New York State Gov. Andrew Cuomo hopes to collect state excise taxes on cigarettes on Indian reservations.
This would garner a hoped-for $130 million for the state and end the $5-per-pack disparity between reservations and regular retail operations in local stores -- at least for the sale of major brands of cigarettes.
The state, however, does not have authority to tax Indian-manufactured cigarettes sold on reservations.
In fact, the governor may have a surprise in store, particularly if locals start switching to Indian-made cigarettes.
Last week, we reported that Tuscarora Indian and local businessman Joseph Anderson, who is already selling his "Smokin' Joe" brand of cigarettes, is preparing to expand his operations in a bid to make his brand the best-selling cigarette in the area.
"We don't need Philip Morris," he told the Reporter. "We can make our own cigarettes."
At his retail stores, Anderson sells a carton of Marlboro for $55. His Indian-manufactured cigarettes range from $25 to as low as $14 per carton. Marlboro costs about $100 a carton at local stores.
Anderson's "Smokin' Joe" brand already outsells the major brands six-to-one at his stores.
Anderson sells his cigarettes for $5 to $8 less per pack.
How much the enforcement of the taxation of cigarettes will mean in our area, where the drive from downtown Niagara Falls to the Tuscarora Reservation is a mere nine miles, is anyone's guess.
If the governor succeeds in taxing the major brands on reservations, will there be an explosion in Indian-made cigarette sales? Will this cost the majors enough to make them wince a little?
In 2010, there were an estimated 500 billion cigarettes sold in America.
The major companies -- Philip Morris, RJ Reynolds, Lorillard and Liggett Vector -- thrive in an industry bent on attracting young smokers.
The average starting age for habitual smokers in the United States is 13 years. That has not changed since stringent smoking laws have come into existence.
Ninety percent of smokers start before the age of 18, according to government studies. In the United States, an estimated 443,000 deaths, or nearly one in every five, occur each year attributable to cigarette smoking.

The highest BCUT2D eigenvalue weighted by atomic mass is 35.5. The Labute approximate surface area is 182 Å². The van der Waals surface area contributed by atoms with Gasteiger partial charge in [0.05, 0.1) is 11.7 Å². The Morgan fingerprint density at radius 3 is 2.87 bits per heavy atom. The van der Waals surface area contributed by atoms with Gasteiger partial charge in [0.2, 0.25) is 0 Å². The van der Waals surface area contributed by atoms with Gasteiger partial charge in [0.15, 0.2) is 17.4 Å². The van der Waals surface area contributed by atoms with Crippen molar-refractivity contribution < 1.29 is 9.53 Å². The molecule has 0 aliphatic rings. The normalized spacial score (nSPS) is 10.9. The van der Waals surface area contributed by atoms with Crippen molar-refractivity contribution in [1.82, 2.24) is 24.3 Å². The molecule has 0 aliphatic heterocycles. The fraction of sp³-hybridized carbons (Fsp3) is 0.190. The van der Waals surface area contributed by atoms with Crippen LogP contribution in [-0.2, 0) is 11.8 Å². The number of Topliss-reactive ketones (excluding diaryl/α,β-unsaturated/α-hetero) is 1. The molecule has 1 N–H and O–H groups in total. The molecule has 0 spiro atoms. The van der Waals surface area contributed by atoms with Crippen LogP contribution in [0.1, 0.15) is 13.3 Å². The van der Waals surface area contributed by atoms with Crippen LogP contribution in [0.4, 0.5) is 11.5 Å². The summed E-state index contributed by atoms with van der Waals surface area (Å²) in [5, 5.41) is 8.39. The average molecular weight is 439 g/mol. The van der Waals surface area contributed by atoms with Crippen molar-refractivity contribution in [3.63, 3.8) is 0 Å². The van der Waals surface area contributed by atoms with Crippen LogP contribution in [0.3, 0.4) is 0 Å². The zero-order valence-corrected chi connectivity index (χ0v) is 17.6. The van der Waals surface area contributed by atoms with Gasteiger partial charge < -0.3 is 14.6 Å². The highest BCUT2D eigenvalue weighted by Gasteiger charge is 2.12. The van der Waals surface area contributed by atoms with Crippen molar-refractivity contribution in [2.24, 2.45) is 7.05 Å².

This incentivizes major manufacturers to attract young smokers, since they lose many longtime customers from the direct use of their product.
Deaths from cigarette smoking is greater than the combined deaths from HIV, illegal drug use, alcohol use, motor vehicle deaths, suicides and murders.
It causes 90 percent of all lung cancer deaths in men and 80 percent in women, as well as cardiovascular disease, emphysema, and other cancers.
Public health officials maintain that an increase in taxes on cigarettes results in a direct reduction in smoking, particularly among teenagers.
If the law is enforced by Cuomo, will the dynamics of the area's smoking habits change?
Will fewer young people start?
Interestingly, Indian manufacturers of cigarettes, like Anderson, traditionally do not employ marketing techniques directed toward children. They present their product in unvarnished, simple packaging.
The kinship between tobacco and Indians is one worth studying on many levels.
The native American word for tobacco -- "Oyen'gwa' onwe" -- is strangely similar to "Ongwehonwe," which means, "We are native Americans."
This story is one of growing interest for more than just the major manufacturers, the governor, native Americans and local smokers.
|Niagara Falls Reporter||www.niagarafallsreporter.com||March 29, 2011|